CCTS spearheaded this project as part of its role to enhance the biomedical research capacity across the UK community. “It was logical for CCTS to do this because it enhances the university’s general research infrastructure,” said Kern. The development of such a large and responsive biobank will be an asset and catalyst to all biomedical research at UK, which could lead to improvements in care well beyond the UK patient population.

Ultimately, the biobank will facilitate better and more robust research to improve healthcare, not just in the field of cancer. “We have a lot of basic scientists doing work in animals and they need to figure out if the work has applicability to humans,” said Kern. “They need to be able to find tissues in order to answer that question.”


Further Information
Access to this exclusive content is for Technology Networks Premium members only.

Join Technology Networks Premium for free access to:

  • Exclusive articles
  • Presentations from international conferences
  • Over 2,500+ scientific posters on ePosters
  • More than 3,700+ scientific videos on LabTube
  • 35 community eNewsletters


Sign In



Forgotten your details? Click Here
If you are not a member you can join here

*Please note: By logging into TechnologyNetworks.com you agree to accept the use of cookies. To find out more about the cookies we use and how to delete them, see our privacy policy.

Related Content

Study Reveals New Method to Develop More Efficient Drugs
A new study suggests a new approach to develop highly-potent drugs which could overcome current shortcomings of low drug efficacy and multi-drug resistance in the treatment of cancer as well as viral and bacterial infections.
Thursday, July 09, 2015
Researchers Map Gene that Regulates Adult Stem Cell Growth
A research team at the University of Kentucky has genetically mapped a stem cell gene which helps regulate the number of adult stem cells in the body.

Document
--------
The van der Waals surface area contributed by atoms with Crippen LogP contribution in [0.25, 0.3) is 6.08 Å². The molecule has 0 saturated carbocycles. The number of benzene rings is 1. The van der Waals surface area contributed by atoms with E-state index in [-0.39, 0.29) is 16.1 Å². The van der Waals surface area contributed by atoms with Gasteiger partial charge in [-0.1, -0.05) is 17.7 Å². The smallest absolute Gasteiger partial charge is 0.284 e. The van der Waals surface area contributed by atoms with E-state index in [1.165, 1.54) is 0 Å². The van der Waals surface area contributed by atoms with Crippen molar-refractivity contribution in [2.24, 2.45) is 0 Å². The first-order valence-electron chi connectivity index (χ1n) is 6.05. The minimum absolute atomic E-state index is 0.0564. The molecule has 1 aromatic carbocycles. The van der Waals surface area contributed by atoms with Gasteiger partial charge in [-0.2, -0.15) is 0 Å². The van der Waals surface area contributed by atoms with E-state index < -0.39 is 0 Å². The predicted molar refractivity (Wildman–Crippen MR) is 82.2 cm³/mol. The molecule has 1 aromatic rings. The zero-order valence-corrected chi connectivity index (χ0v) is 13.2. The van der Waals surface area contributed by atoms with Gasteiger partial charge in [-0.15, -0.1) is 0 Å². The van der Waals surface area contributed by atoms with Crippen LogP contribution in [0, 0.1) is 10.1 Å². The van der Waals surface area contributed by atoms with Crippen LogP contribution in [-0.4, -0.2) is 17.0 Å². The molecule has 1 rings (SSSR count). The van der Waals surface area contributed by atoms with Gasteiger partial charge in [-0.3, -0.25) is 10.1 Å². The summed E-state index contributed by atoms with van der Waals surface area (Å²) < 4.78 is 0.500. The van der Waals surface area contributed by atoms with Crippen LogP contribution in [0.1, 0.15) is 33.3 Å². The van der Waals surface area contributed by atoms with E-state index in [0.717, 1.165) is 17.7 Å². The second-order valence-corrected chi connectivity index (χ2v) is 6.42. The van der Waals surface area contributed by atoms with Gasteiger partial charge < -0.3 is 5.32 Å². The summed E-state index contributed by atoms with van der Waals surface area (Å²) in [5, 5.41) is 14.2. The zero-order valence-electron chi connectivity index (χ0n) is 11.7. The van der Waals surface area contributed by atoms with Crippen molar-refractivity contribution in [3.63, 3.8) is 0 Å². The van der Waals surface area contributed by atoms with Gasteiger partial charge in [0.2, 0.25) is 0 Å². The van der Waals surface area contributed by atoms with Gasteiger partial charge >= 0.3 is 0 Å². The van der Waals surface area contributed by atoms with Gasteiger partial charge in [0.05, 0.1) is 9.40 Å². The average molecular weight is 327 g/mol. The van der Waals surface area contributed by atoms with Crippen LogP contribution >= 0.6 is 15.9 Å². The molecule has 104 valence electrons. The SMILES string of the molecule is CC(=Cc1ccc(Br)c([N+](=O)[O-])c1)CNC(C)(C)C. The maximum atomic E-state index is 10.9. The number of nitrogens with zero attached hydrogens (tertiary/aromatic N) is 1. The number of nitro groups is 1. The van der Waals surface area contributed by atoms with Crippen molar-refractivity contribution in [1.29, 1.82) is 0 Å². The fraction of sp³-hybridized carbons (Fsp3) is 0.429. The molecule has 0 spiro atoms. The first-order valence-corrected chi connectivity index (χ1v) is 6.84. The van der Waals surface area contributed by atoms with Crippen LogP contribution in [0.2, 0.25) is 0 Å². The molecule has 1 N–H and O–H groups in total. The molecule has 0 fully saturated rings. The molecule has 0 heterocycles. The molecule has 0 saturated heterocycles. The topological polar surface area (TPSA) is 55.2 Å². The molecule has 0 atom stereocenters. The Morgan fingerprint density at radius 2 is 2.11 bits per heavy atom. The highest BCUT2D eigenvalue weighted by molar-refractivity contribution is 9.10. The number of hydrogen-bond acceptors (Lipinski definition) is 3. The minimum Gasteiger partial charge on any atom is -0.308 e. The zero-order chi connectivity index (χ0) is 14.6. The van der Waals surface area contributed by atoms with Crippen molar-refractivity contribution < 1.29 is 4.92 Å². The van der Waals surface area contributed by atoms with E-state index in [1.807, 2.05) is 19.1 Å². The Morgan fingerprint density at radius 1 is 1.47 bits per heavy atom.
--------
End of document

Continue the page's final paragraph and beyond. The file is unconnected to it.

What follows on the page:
Friday, January 19, 2007
Scientific News
The Mending Tissue - Cellular Instructions for Tissue Repair
NUS-led collaborative study identifies universal mechanism that explains how tissue shape regulates physiological processes such as wound healing and embryo development.
Tissue Bank Pays Dividends for Brain Cancer Research
Checking what’s in the bank – the Brisbane Breast Bank, that is – has paid dividends for UQ cancer researchers.
iPS Cells Discover Drug Target for Muscle Disease
Researchers have designed a model that reprograms fibroblasts to the early stages of their differentiation into intact muscle cells in a step towards a therapeutic for Duchenne muscular dystrophy.
Engineered Hot Fat Implants Reduce Weight Gain
Scientists at UC Berkeley have developed a novel way to engineer the growth and expansion of energy-burning “good” fat, and then found that this fat helped reduce weight gain and lower blood glucose levels in mice.
Transplanted Stem Cells Can Benefit Retinal Disease Sufferers
Tests on animal models show that MSCs secrete growth factors that suppress causes of diabetic retinopathy and macular degeneration.
MRI Scanners Can Steer Therapeutics to Specific Target Sites
Scientists from the University of Sheffield have discovered MRI scanners, normally used to produce images, can steer cell-based, tumour busting therapies to specific target sites in the body.
Team Finds Early Inflammatory Response Paralyzes T Cells
Findings could have enormous implications for immunotherapy, autoimmune disorders, transplants and other aspects of immunity.
Early Detection of Lung Cancer
The University of Manchester has signed a collaboration agreement with Abcodia to perform proteomics studies on a cohort of non-small cell lung cancer cases from the UKCTOCS biobank, with the aim of discovering new blood-based biomarkers for earlier detection of the disease.
Researchers Identify Drug Candidate for Skin, Hair Regeneration
Formerly undiscovered role of protein may lead to the development of new medications that stimulate hair and skin regeneration in trauma or burn victims.
Basis for New Treatment Options for a Fatal Leukemia in Children Revealed
Detailed molecular analyses allow new insights into the function of tumour cells and options for new treatments.
Skyscraper Banner

Skyscraper Banner
Go to LabTube
Go to eposters
 
Access to the latest scientific news
Exclusive articles
Upload and share your posters on ePosters
Latest presentations and webinars
View a library of 1,800+ scientific and medical posters
2,500+ scientific and medical posters
A library of 2,500+ scientific videos on LabTube
3,700+ scientific videos
Close
Premium CrownJOIN TECHNOLOGY NETWORKS PREMIUM FREE!